Thursday, January 26, 2017
An identity from beats
City Express recently visited the first edition of Artist’s Soul at Wandering artist, RA Puram, for a series of conversations curated by AVIS Viswanathan, and brings to you the journey of the Grammy winning ghatam maestro Vikku Vinayakram from the 90-minute talk.
For this ghatam maestro, his tryst with the instrument began when he was 12, triggered by the economic situation of his family. His father Harihara was a well-known mridhangam player, who Vikku says was the sole reason for his musical urge. “My father had injured one of his fingers and it was paralyzed. We were a family of six and it was tough to run the family with only his earning.” In an attempt to help Vikku understand the nuances and essence of music, but at the same time enable him to provide extra income for the family, his father trained Vikku for a years. “I used to wake up at 4 am and light a lamp. With sporadic breaks between day and night, I used to play the instrument until the lamp burnt out...which usually used to be for one whole day,” he recalls. Seeing the potential in Vikku and as he grew in stature, his father set a goal of making the ghatam world famous, a goal that Vikku took as his own and achieved in the coming years. “All credits to my father for the achievements I have made. It was his training and hard work that pushed me,” he says. Ask him about being an important icon in traversing the ghatam internationally, and he says: “I am just a postman. The ghatam doesn’t owe me anything, I owe it a lot. People won’t recognise me if not for the ghatam,” he confesses.
The septuagenarian has played with many world renowned musicians in Hindustani, Carnatic and global fusion, yet remains grounded with a lot of faith in his music. Talking about his moments of playing the ghatam alongside ‘MS Amma’ since 1962, he narrates, “I tried several times to be a part of her troupe before the opportunity to play for her came my way. Like I said, time and faith! I boarded a flight because of MS Amma for a UNO global concert on October 23, 1966, and I have had multiple memorable concerts with her. I consider it a blessing,” he reminisces. In another interesting anecdote, he shares that the origin and credit to his name ‘Vikku’ goes to MS Subbulakshmi. “This name was given to me by MS Amma. When I went with her to America for a concert, all the artists were asked to give a short name, and she gave me ‘Vikku’ and now that’s how I am called!” he smiles.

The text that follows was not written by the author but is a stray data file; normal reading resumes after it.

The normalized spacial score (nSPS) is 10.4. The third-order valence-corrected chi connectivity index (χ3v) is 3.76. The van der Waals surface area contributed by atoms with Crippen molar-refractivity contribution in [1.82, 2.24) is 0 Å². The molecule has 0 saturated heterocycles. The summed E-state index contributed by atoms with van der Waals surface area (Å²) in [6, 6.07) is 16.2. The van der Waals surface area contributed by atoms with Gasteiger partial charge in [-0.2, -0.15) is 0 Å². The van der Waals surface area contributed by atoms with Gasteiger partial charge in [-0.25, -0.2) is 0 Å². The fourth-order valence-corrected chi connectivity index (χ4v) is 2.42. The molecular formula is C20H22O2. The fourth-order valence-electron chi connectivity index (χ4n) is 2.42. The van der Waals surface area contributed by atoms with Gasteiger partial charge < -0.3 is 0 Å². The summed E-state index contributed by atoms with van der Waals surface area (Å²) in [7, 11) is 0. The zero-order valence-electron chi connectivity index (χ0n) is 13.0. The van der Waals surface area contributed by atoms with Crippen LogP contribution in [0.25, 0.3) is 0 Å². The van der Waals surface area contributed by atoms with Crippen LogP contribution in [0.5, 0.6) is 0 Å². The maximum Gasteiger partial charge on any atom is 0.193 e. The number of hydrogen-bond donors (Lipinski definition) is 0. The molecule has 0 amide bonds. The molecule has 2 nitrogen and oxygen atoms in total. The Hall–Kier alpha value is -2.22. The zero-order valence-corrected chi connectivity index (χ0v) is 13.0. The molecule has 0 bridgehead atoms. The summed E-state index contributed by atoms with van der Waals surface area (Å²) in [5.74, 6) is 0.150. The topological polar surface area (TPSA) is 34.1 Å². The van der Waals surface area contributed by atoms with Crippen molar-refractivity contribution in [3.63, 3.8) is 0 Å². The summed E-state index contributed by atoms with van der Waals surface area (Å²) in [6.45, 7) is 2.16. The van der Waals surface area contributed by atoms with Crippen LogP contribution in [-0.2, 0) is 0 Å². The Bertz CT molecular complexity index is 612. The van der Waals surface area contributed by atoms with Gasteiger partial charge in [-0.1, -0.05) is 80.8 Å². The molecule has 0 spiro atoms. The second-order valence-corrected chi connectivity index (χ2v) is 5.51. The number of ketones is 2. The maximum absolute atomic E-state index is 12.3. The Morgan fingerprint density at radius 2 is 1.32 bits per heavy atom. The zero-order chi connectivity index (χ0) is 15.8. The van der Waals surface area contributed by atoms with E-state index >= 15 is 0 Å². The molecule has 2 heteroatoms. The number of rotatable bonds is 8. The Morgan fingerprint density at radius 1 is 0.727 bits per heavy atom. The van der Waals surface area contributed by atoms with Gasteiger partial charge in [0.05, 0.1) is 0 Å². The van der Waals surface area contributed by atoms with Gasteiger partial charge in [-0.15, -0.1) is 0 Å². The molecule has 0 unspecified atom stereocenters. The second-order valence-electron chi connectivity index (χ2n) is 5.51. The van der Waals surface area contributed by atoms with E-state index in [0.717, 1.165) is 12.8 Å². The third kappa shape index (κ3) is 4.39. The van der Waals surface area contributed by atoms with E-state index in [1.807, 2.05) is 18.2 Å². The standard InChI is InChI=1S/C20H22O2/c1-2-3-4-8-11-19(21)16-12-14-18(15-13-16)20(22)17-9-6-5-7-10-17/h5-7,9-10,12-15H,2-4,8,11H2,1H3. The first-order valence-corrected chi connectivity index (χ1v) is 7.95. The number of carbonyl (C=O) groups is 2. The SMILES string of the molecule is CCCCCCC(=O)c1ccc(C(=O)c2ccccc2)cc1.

After a long stint of performing along with MS in several concerts, Vikku had the opportunity to work in a permanent government job at the famous All India Radio (AIR). But he chose a path less taken — be a part of John McLaughlin’s group, Shakti along with Zakir Hussain. “My father said that such opportunities don’t come often and that this was a chance for me to take the ghatam to international waters. Though I was in dilemma, I made the decision to let go of the AIR opportunity and joined Shakthi. I haven’t looked back since,” he shares. Four years of international tours and successful performances with several artists and experimenting news genres, Vikku was a name to look out for.
Source and Credit :- http://www.newindianexpress.com/cities/chennai/2017/jan/24/an-identity-from-beats-1563105--1.html
Forwarded by :- Shri. Jainendra Nigam PB News Desk, email@example.com